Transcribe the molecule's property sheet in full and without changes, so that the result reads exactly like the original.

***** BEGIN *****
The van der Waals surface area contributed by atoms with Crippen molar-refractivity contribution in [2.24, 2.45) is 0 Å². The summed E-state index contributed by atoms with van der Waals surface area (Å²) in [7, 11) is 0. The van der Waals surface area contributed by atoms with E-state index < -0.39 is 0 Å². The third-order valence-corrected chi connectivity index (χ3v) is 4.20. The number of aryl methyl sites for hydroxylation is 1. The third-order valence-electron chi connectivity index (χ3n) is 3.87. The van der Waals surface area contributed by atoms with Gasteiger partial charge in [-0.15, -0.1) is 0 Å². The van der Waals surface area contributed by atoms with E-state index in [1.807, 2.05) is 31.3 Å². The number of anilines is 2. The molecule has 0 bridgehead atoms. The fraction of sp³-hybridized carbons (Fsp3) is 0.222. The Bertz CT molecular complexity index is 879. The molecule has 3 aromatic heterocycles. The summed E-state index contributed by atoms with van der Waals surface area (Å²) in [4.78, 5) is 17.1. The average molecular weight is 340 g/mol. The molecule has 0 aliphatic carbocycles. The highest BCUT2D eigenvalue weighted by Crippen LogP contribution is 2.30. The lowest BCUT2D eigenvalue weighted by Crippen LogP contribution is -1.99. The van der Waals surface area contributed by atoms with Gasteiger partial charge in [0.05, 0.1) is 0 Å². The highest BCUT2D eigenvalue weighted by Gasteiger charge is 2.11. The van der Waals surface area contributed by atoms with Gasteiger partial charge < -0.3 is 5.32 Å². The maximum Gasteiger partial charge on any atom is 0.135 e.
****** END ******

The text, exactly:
The van der Waals surface area contributed by atoms with Crippen molar-refractivity contribution in [2.24, 2.45) is 0 Å². The summed E-state index contributed by atoms with van der Waals surface area (Å²) in [7, 11) is 0. The van der Waals surface area contributed by atoms with E-state index < -0.39 is 0 Å². The third-order valence-corrected chi connectivity index (χ3v) is 4.20. The number of aryl methyl sites for hydroxylation is 1. The third-order valence-electron chi connectivity index (χ3n) is 3.87. The van der Waals surface area contributed by atoms with Gasteiger partial charge in [-0.15, -0.1) is 0 Å². The van der Waals surface area contributed by atoms with E-state index in [1.807, 2.05) is 31.3 Å². The number of anilines is 2. The molecule has 0 bridgehead atoms. The fraction of sp³-hybridized carbons (Fsp3) is 0.222. The Bertz CT molecular complexity index is 879. The molecule has 3 aromatic heterocycles. The summed E-state index contributed by atoms with van der Waals surface area (Å²) in [4.78, 5) is 17.1. The average molecular weight is 340 g/mol. The molecule has 0 aliphatic carbocycles. The highest BCUT2D eigenvalue weighted by Crippen LogP contribution is 2.30. The lowest BCUT2D eigenvalue weighted by Crippen LogP contribution is -1.99. The van der Waals surface area contributed by atoms with Gasteiger partial charge in [0.05, 0.1) is 0 Å². The highest BCUT2D eigenvalue weighted by Gasteiger charge is 2.11. The van der Waals surface area contributed by atoms with Gasteiger partial charge < -0.3 is 5.32 Å². The maximum Gasteiger partial charge on any atom is 0.135 e.